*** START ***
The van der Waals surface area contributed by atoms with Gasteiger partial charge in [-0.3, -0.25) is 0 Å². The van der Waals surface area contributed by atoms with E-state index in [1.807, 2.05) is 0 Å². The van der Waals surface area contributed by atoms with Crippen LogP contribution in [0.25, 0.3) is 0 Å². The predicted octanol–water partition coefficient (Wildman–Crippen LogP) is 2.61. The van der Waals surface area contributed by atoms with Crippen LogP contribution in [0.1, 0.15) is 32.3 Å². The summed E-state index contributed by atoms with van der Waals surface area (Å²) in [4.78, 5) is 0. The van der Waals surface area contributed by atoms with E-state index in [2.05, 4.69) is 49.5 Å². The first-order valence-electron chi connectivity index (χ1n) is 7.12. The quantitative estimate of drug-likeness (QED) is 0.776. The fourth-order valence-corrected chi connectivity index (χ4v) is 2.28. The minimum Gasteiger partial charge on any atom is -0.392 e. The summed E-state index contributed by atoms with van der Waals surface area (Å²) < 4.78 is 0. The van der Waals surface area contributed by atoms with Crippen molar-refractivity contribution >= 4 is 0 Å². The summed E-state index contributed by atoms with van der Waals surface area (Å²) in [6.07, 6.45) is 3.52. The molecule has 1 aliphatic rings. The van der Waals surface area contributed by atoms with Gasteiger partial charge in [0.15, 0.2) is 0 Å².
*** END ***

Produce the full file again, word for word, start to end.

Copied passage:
The van der Waals surface area contributed by atoms with Gasteiger partial charge in [-0.3, -0.25) is 0 Å². The van der Waals surface area contributed by atoms with E-state index in [1.807, 2.05) is 0 Å². The van der Waals surface area contributed by atoms with Crippen LogP contribution in [0.25, 0.3) is 0 Å². The predicted octanol–water partition coefficient (Wildman–Crippen LogP) is 2.61. The van der Waals surface area contributed by atoms with Crippen LogP contribution in [0.1, 0.15) is 32.3 Å². The summed E-state index contributed by atoms with van der Waals surface area (Å²) in [4.78, 5) is 0. The van der Waals surface area contributed by atoms with E-state index in [2.05, 4.69) is 49.5 Å². The first-order valence-electron chi connectivity index (χ1n) is 7.12. The quantitative estimate of drug-likeness (QED) is 0.776. The fourth-order valence-corrected chi connectivity index (χ4v) is 2.28. The minimum Gasteiger partial charge on any atom is -0.392 e. The summed E-state index contributed by atoms with van der Waals surface area (Å²) < 4.78 is 0. The van der Waals surface area contributed by atoms with Crippen molar-refractivity contribution >= 4 is 0 Å². The summed E-state index contributed by atoms with van der Waals surface area (Å²) in [6.07, 6.45) is 3.52. The molecule has 1 aliphatic rings. The van der Waals surface area contributed by atoms with Gasteiger partial charge in [0.15, 0.2) is 0 Å².